Today, contentions presents an interview with theater director Jack O’Brien. Mr. O’Brien won the Tony Award this year for Best Director for his work on Tom Stoppard’s critically acclaimed play The Coast of Utopia, which received high marks from Terry Teachout in the April 2007 issue of COMMENTARY.
Mr. O’Brien made his debut at the Metropolitan Opera in April, with Puccini’s il trittico. He has won two other Tony Awards for directing (Hairspray, Henry IV) and is the Artistic Director at the Old Globe Theater in San Diego, California. His current project is a musical adaptation of the Steven Spielberg film, Catch Me if You Can.
Yesterday, the controversial Regina Ip announced her candidacy for a seat in LegCo, Hong Kong’s Legislative Council. Opposing her is the formidable Anson Chan, dubbed by many as “Hong Kong’s conscience.” The December 2 contest, a by-election, is now called the “Clash of the Titans,” yet it is more important than that. At stake is nothing less than democracy in what is now a Special Administrative Region of the People’s Republic of China.
“I am now a different Regina Ip from the one before,” the candidate said in making her announcement. That’s good, because few in Hong Kong liked the old one. As the reviled Secretary for Security, she pushed aggressively in 2003 for the adoption of wide-ranging antisubversion legislation known as Article 23. Her hardline tactics triggered a protest of 500,000 citizens and ultimately led to the government’s dropping of the draconian proposal. Ip also made few friends when, arguing against democracy, she said, “Adolf Hitler was returned by universal suffrage, and he killed 7 million Jews.” The public reaction to her was so great that she had to resign. Ip then spent three years in Stanford and came back as a self-proclaimed democrat. The candidate began her campaign yesterday by offering “sincere apologies” to the public for making mistakes four years ago in trying to railroad passage of Article 23.
Those who have taken it upon themselves to be the permanent caretakers of the Palestinian cause have found, in the abysmal condition of the economies of the West Bank and Gaza, their latest mission. The U.N., the World Bank, and a new British government report are all in agreement that a major obstacle to peace is the Palestinian economy, and the major obstacle to its improvement is, of course, Israeli security measures.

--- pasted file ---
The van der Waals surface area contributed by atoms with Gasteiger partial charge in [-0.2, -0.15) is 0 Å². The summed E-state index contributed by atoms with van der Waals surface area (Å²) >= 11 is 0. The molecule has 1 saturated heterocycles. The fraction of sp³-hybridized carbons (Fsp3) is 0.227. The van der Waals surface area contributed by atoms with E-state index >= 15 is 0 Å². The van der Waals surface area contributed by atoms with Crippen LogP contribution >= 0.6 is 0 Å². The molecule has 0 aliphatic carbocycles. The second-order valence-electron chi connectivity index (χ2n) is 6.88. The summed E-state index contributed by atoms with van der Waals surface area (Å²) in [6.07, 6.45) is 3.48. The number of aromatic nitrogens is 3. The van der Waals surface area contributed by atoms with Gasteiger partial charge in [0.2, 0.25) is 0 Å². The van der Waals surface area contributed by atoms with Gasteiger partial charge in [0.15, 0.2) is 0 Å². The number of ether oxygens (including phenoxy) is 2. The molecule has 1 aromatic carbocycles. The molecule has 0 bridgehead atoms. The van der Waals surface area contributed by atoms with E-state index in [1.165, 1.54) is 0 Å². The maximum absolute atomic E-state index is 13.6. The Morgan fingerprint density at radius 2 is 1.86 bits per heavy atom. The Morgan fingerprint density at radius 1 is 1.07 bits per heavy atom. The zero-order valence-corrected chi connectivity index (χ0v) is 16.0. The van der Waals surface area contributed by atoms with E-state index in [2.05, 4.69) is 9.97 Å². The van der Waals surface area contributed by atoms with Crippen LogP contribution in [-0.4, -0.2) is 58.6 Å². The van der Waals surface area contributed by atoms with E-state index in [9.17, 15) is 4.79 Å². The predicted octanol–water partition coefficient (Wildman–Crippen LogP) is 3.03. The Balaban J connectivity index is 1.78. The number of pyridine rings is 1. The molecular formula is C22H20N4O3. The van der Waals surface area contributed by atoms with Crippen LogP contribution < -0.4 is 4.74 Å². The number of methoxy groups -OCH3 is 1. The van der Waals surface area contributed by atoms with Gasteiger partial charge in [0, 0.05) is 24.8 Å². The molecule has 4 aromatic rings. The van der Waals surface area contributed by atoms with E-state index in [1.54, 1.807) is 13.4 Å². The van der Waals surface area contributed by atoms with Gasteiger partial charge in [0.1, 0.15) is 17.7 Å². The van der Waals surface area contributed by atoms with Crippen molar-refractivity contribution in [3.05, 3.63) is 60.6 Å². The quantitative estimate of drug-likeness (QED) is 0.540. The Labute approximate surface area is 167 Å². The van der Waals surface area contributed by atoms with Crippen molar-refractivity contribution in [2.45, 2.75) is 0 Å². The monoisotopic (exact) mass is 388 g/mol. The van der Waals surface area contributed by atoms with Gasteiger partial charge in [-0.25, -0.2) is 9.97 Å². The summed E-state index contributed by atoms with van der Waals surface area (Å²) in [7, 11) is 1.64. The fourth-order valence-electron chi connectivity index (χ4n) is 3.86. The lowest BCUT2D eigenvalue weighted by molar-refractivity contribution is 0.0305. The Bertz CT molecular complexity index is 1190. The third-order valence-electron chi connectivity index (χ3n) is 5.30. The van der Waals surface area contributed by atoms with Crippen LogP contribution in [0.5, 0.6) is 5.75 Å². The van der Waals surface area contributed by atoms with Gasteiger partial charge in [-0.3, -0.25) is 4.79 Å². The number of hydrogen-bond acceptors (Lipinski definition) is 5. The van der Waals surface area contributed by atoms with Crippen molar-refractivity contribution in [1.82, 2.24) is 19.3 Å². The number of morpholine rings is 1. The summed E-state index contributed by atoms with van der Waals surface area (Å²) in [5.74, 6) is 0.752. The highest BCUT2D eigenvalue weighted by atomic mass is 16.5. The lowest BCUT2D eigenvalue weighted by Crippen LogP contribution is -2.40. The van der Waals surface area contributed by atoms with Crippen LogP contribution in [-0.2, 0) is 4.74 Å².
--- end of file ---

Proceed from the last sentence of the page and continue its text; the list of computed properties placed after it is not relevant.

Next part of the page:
The saviors of Palestine never wish to deal with the behavior of the Palestinians themselves; thus, they have come forward with a set of economic development proposals that predictably avoid addressing the central problem with the Palestinian economy: Palestinian terrorism. Last week, the British government released a much-anticipated report that had been commissioned by Gordon Brown in 2005. It proposes five “building blocks,” the third of which states that “the right balance must be struck between short-term security and allowing movement and access,” and goes on to argue that Palestinian economic development will increase Israel’s security. Yet who, exactly, is going to decide for Israel the “right balance” between its own security and Palestinian freedom of movement? If the authors of the British study had their way, this “right balance” would involve many more buses and restaurants blowing up in Tel Aviv. Thankfully, however, the British do not set Israeli security policy, so their nattering on about it is almost totally irrelevant. The rest of the British study, a full version of which is available here, is a similarly unimpressive recitation of platitudes.